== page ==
Assisted Dying Bill C-14 Passes Senate With Liberals' Restrictive Approach

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OTTAWA — Canadians suffering intolerably from non-terminal medical conditions can no longer seek medical assistance to end their lives, thanks to a restrictive new federal law enacted Friday shortly after appointed senators bowed to the will of the elected government.

Bill C-14 was given royal assent less than two hours after senators voted 44-28 to accept the controversial legislation, which limits the right to assisted dying to those whose natural death is "reasonably foreseeable."

The Senate had amended the bill to include those who aren't terminally ill, but the Commons voted Thursday to reject the change.

Rather than kill the bill outright or insist on the amendment and bounce it back to the Commons once again, a majority of senators gave up Friday and accepted the government's version of the bill.

jody wilsonraybould

Justice Minister Jody Wilson-Raybould participates in a committee of the whole in the Senate, Wednesday June 1, 2016. (Photo: Adrian Wyld/CP)

"I am convinced the government is making a serious and cruel mistake by taking away the right to medically assisted dying from a group of patients, those who are not terminally ill and yet suffering terribly," said newly appointed independent Sen. Andre Pratte.

"But the government will answer to the people for that error and hopefully in the not too distant future the courts will remedy that mistake ... I believe we have worked well and done all that we could to warn the government of its error."

Some other senators, who are morally opposed to assisted dying and would have preferred an even more restrictive law, also voted for the bill in the belief that a law governing assisted death is better than no law at all.

Non-terminally ill Canadians have had the right to an assisted death since February, when the Supreme Court gave the government an additional four months to craft a new law in response to its landmark Carter decision a year earlier that struck down the ban on assisted dying. In the interim, the court allowed those who met the eligibility criteria laid out in Carter to seek judicial approval for medical help in ending their lives.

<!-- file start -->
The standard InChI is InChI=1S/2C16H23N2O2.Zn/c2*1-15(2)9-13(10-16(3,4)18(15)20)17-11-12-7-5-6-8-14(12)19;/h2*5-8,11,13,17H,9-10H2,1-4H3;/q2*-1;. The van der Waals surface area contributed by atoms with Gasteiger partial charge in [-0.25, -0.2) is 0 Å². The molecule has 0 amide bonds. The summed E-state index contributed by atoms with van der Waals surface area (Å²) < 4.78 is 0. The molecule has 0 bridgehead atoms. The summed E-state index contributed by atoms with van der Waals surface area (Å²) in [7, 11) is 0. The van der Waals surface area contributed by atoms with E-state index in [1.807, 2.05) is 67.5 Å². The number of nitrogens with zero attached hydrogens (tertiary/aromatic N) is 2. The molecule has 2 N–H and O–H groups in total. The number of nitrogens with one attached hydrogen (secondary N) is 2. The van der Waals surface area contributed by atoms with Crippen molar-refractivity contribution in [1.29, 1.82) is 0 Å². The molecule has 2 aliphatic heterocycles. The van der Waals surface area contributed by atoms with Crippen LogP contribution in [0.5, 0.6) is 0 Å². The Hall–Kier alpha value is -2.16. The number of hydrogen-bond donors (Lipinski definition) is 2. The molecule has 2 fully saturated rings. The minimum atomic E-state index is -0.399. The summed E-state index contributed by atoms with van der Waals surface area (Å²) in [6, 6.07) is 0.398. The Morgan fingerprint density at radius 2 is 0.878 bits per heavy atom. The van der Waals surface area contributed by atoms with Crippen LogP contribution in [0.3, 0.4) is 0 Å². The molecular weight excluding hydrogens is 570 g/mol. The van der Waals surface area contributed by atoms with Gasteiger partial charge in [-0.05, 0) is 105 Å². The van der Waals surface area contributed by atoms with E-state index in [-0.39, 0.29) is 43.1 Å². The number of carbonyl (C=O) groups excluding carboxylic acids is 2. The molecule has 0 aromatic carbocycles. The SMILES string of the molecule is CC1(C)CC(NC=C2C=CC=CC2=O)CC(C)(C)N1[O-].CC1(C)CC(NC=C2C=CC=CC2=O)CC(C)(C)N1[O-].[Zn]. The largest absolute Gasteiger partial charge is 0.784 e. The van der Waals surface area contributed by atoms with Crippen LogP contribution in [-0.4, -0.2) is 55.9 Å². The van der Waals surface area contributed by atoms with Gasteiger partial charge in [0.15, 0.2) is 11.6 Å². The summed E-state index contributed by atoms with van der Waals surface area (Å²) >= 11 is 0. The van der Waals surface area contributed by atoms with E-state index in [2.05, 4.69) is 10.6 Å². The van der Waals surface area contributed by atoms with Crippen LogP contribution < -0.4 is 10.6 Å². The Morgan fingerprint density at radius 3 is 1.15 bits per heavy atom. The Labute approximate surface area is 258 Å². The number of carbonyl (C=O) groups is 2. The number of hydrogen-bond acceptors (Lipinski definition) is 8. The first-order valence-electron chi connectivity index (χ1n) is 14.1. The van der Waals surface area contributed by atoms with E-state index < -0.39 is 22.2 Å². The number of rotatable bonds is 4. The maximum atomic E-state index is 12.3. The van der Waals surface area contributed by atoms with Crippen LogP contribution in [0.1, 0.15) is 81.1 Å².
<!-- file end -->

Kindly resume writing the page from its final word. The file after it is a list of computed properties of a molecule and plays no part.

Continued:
In Carter, the Supreme Court directed that medical assistance in dying should be available to clearly consenting, competent adults with "grievous and irremediable" medical conditions that are causing enduring suffering that they find intolerable.

"I believe we have worked well and done all that we could to warn the government of its error."

The Trudeau government has taken a much more restrictive approach in C-14, which allows assisted dying only for consenting adults "in an advanced stage of irreversible decline'' from a serious and "incurable'' disease, illness or disability and for whom natural death is "reasonably foreseeable."

People facing years of excruciating suffering "won the right to assistance in dying in the Carter decision," said Josh Paterson, executive director the British Columbia Civil Liberties Association, a plaintiff in the Carter case.

"The government's bill will trap patients in intolerable suffering and takes away their hard-won charter right to choose assistance in dying."

Independent Liberal Sen. Serge Joyal, who authored the amendment to delete the near-death proviso, tried one last time Friday to remedy what he sees as a fatal flaw that will eventually lead to the legislation being struck down as unconstitutional.

He moved an amendment that would have seen the bill enacted — except for the reasonably foreseeable death provision, which would have been suspended until such time as the Supreme Court ruled on its constitutionality.

That amendment was defeated by a vote of 42-28, with three abstentions.

"Clearly, this bill will be challenged."

Nevertheless, numerous senators continued to urge the government to refer the bill to the top court, to test whether its restrictive eligibility criteria complies with the charter of rights and the Carter decision.

"Clearly, this bill will be challenged," said Conservative Senate leader Claude Carignan, arguing that it's "immoral" to force grievously ill individuals to launch expensive court challenges that could take years before they're resolved by the Supreme Court.

If the federal government doesn't take it upon itself to test the constitutionality of the new law, independent Liberal Sen. Terry Mercer argued that some desperately ill individual and his or her family will have to "go through hell" and likely "go broke" to determine if they have the right to an assisted death.

"We've done that to them today," he said.

'Legislation strikes the right balance'

Justice Minister Jody Wilson-Raybould has repeatedly rejected referring the bill to the Supreme Court. And in a joint statement Friday with Health Minister Jane Philpott, she reiterated her contention that C-14 is consistent with the charter of rights.

"The legislation strikes the right balance between personal autonomy for those seeking access to medically assisted dying and protecting the vulnerable,'' the ministers said.

"It gives dying patients who are suffering intolerably while in decline on a path toward death the choice of a medically assisted death."

The Canadian Medical Association, which has strongly supported C-14, said it was "pleased that historic federal legislation on medical aid in dying is now in place."

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